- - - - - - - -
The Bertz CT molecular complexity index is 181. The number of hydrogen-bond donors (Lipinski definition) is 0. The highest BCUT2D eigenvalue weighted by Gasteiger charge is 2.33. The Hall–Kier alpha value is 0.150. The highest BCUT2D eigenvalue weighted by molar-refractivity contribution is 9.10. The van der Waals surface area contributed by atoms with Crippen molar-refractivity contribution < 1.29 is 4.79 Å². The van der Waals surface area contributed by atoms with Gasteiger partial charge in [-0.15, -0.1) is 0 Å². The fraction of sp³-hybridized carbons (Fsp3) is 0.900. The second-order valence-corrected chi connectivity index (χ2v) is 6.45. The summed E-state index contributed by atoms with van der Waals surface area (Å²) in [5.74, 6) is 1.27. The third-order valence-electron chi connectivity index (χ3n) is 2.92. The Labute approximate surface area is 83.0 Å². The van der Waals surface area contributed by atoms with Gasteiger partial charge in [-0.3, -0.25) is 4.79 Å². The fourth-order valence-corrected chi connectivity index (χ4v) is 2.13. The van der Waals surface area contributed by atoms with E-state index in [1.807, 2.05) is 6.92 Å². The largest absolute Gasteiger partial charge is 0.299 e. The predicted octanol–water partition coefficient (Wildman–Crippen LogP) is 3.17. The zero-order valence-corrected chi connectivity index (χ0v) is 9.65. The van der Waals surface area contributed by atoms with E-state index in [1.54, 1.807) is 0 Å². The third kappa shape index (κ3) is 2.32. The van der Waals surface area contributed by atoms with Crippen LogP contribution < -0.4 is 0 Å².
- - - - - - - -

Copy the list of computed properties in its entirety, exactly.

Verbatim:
The Bertz CT molecular complexity index is 181. The number of hydrogen-bond donors (Lipinski definition) is 0. The highest BCUT2D eigenvalue weighted by Gasteiger charge is 2.33. The Hall–Kier alpha value is 0.150. The highest BCUT2D eigenvalue weighted by molar-refractivity contribution is 9.10. The van der Waals surface area contributed by atoms with Crippen molar-refractivity contribution < 1.29 is 4.79 Å². The van der Waals surface area contributed by atoms with Gasteiger partial charge in [-0.15, -0.1) is 0 Å². The fraction of sp³-hybridized carbons (Fsp3) is 0.900. The second-order valence-corrected chi connectivity index (χ2v) is 6.45. The summed E-state index contributed by atoms with van der Waals surface area (Å²) in [5.74, 6) is 1.27. The third-order valence-electron chi connectivity index (χ3n) is 2.92. The Labute approximate surface area is 83.0 Å². The van der Waals surface area contributed by atoms with Gasteiger partial charge in [-0.3, -0.25) is 4.79 Å². The fourth-order valence-corrected chi connectivity index (χ4v) is 2.13. The van der Waals surface area contributed by atoms with E-state index in [1.807, 2.05) is 6.92 Å². The largest absolute Gasteiger partial charge is 0.299 e. The predicted octanol–water partition coefficient (Wildman–Crippen LogP) is 3.17. The zero-order valence-corrected chi connectivity index (χ0v) is 9.65. The van der Waals surface area contributed by atoms with E-state index in [1.54, 1.807) is 0 Å². The third kappa shape index (κ3) is 2.32. The van der Waals surface area contributed by atoms with Crippen LogP contribution < -0.4 is 0 Å².